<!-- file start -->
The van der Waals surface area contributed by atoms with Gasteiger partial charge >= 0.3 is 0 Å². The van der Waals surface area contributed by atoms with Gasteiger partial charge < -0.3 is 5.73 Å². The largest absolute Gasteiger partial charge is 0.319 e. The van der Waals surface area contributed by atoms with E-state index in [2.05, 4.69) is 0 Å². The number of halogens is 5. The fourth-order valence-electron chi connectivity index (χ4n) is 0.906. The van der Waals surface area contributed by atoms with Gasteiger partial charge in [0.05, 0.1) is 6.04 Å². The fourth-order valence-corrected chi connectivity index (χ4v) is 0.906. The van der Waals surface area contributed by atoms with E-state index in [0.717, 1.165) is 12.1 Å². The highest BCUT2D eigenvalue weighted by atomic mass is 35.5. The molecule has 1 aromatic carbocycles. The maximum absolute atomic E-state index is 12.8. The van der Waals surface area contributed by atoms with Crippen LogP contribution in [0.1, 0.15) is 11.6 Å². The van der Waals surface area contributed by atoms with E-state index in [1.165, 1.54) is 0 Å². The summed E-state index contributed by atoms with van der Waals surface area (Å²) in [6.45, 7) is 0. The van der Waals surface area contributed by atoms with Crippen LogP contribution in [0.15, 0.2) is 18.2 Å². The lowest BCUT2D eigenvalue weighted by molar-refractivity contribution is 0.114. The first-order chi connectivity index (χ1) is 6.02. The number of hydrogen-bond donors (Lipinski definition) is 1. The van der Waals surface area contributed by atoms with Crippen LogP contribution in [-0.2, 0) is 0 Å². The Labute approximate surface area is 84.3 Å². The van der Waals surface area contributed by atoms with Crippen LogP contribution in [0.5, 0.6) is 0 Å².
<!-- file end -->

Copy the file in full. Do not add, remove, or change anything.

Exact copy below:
The van der Waals surface area contributed by atoms with Gasteiger partial charge >= 0.3 is 0 Å². The van der Waals surface area contributed by atoms with Gasteiger partial charge < -0.3 is 5.73 Å². The largest absolute Gasteiger partial charge is 0.319 e. The van der Waals surface area contributed by atoms with E-state index in [2.05, 4.69) is 0 Å². The number of halogens is 5. The fourth-order valence-electron chi connectivity index (χ4n) is 0.906. The van der Waals surface area contributed by atoms with Gasteiger partial charge in [0.05, 0.1) is 6.04 Å². The fourth-order valence-corrected chi connectivity index (χ4v) is 0.906. The van der Waals surface area contributed by atoms with E-state index in [0.717, 1.165) is 12.1 Å². The highest BCUT2D eigenvalue weighted by atomic mass is 35.5. The molecule has 1 aromatic carbocycles. The maximum absolute atomic E-state index is 12.8. The van der Waals surface area contributed by atoms with Crippen LogP contribution in [0.1, 0.15) is 11.6 Å². The van der Waals surface area contributed by atoms with E-state index in [1.165, 1.54) is 0 Å². The summed E-state index contributed by atoms with van der Waals surface area (Å²) in [6.45, 7) is 0. The van der Waals surface area contributed by atoms with Crippen LogP contribution in [0.15, 0.2) is 18.2 Å². The lowest BCUT2D eigenvalue weighted by molar-refractivity contribution is 0.114. The first-order chi connectivity index (χ1) is 6.02. The number of hydrogen-bond donors (Lipinski definition) is 1. The van der Waals surface area contributed by atoms with Crippen LogP contribution in [-0.2, 0) is 0 Å². The Labute approximate surface area is 84.3 Å². The van der Waals surface area contributed by atoms with Crippen LogP contribution in [0.5, 0.6) is 0 Å².